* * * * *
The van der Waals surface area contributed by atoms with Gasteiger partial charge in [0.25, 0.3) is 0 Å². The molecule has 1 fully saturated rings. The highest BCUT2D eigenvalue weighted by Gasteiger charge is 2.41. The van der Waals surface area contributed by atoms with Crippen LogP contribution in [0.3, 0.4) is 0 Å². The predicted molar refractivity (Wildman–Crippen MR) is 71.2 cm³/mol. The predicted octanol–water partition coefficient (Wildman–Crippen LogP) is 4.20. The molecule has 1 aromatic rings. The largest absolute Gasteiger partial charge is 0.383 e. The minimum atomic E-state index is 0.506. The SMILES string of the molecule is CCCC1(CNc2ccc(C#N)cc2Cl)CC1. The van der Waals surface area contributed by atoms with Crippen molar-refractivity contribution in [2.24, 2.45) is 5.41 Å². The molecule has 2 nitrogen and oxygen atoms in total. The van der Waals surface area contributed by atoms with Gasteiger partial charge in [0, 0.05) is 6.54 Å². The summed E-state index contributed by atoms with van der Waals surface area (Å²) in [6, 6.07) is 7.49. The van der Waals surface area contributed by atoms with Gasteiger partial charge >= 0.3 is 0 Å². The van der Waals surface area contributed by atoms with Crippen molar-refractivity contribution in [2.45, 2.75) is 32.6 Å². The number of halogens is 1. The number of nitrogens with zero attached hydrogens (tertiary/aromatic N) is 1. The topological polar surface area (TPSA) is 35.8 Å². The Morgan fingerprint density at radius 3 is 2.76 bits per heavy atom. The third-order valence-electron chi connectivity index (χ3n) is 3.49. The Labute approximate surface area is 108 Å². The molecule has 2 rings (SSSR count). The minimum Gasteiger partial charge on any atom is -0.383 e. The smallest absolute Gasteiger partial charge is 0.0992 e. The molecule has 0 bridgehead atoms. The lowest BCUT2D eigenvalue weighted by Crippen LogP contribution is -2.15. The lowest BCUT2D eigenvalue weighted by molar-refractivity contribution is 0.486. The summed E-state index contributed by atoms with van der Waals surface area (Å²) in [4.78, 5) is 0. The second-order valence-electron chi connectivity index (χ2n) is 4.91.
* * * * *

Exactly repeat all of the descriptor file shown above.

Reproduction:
The van der Waals surface area contributed by atoms with Gasteiger partial charge in [0.25, 0.3) is 0 Å². The molecule has 1 fully saturated rings. The highest BCUT2D eigenvalue weighted by Gasteiger charge is 2.41. The van der Waals surface area contributed by atoms with Crippen LogP contribution in [0.3, 0.4) is 0 Å². The predicted molar refractivity (Wildman–Crippen MR) is 71.2 cm³/mol. The predicted octanol–water partition coefficient (Wildman–Crippen LogP) is 4.20. The molecule has 1 aromatic rings. The largest absolute Gasteiger partial charge is 0.383 e. The minimum atomic E-state index is 0.506. The SMILES string of the molecule is CCCC1(CNc2ccc(C#N)cc2Cl)CC1. The van der Waals surface area contributed by atoms with Crippen molar-refractivity contribution in [2.24, 2.45) is 5.41 Å². The molecule has 2 nitrogen and oxygen atoms in total. The van der Waals surface area contributed by atoms with Gasteiger partial charge in [0, 0.05) is 6.54 Å². The summed E-state index contributed by atoms with van der Waals surface area (Å²) in [6, 6.07) is 7.49. The van der Waals surface area contributed by atoms with Gasteiger partial charge >= 0.3 is 0 Å². The van der Waals surface area contributed by atoms with Crippen molar-refractivity contribution in [2.45, 2.75) is 32.6 Å². The number of halogens is 1. The number of nitrogens with zero attached hydrogens (tertiary/aromatic N) is 1. The topological polar surface area (TPSA) is 35.8 Å². The Morgan fingerprint density at radius 3 is 2.76 bits per heavy atom. The third-order valence-electron chi connectivity index (χ3n) is 3.49. The Labute approximate surface area is 108 Å². The molecule has 2 rings (SSSR count). The minimum Gasteiger partial charge on any atom is -0.383 e. The smallest absolute Gasteiger partial charge is 0.0992 e. The molecule has 0 bridgehead atoms. The lowest BCUT2D eigenvalue weighted by Crippen LogP contribution is -2.15. The lowest BCUT2D eigenvalue weighted by molar-refractivity contribution is 0.486. The summed E-state index contributed by atoms with van der Waals surface area (Å²) in [4.78, 5) is 0. The second-order valence-electron chi connectivity index (χ2n) is 4.91.